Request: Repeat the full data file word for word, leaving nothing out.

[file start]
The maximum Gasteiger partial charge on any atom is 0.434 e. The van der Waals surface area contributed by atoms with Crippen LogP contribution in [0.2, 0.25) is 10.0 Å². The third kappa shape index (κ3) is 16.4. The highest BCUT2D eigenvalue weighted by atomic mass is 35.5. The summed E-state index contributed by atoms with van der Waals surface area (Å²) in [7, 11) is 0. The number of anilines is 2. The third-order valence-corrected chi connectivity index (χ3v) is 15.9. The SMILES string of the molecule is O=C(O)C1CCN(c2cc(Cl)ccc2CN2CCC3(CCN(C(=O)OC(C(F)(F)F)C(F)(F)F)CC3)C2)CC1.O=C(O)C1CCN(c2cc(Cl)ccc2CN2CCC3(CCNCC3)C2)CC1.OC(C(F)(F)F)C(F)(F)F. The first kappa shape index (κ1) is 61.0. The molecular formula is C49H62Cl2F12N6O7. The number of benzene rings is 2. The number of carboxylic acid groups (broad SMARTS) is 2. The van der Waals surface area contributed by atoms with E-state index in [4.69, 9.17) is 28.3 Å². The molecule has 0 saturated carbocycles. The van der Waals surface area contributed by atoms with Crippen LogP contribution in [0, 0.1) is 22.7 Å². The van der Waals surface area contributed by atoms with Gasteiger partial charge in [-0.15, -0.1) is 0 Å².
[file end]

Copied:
The maximum Gasteiger partial charge on any atom is 0.434 e. The van der Waals surface area contributed by atoms with Crippen LogP contribution in [0.2, 0.25) is 10.0 Å². The third kappa shape index (κ3) is 16.4. The highest BCUT2D eigenvalue weighted by atomic mass is 35.5. The summed E-state index contributed by atoms with van der Waals surface area (Å²) in [7, 11) is 0. The number of anilines is 2. The third-order valence-corrected chi connectivity index (χ3v) is 15.9. The SMILES string of the molecule is O=C(O)C1CCN(c2cc(Cl)ccc2CN2CCC3(CCN(C(=O)OC(C(F)(F)F)C(F)(F)F)CC3)C2)CC1.O=C(O)C1CCN(c2cc(Cl)ccc2CN2CCC3(CCNCC3)C2)CC1.OC(C(F)(F)F)C(F)(F)F. The first kappa shape index (κ1) is 61.0. The molecular formula is C49H62Cl2F12N6O7. The number of benzene rings is 2. The number of carboxylic acid groups (broad SMARTS) is 2. The van der Waals surface area contributed by atoms with E-state index in [4.69, 9.17) is 28.3 Å². The molecule has 0 saturated carbocycles. The van der Waals surface area contributed by atoms with Crippen LogP contribution in [0, 0.1) is 22.7 Å². The van der Waals surface area contributed by atoms with Gasteiger partial charge in [-0.15, -0.1) is 0 Å².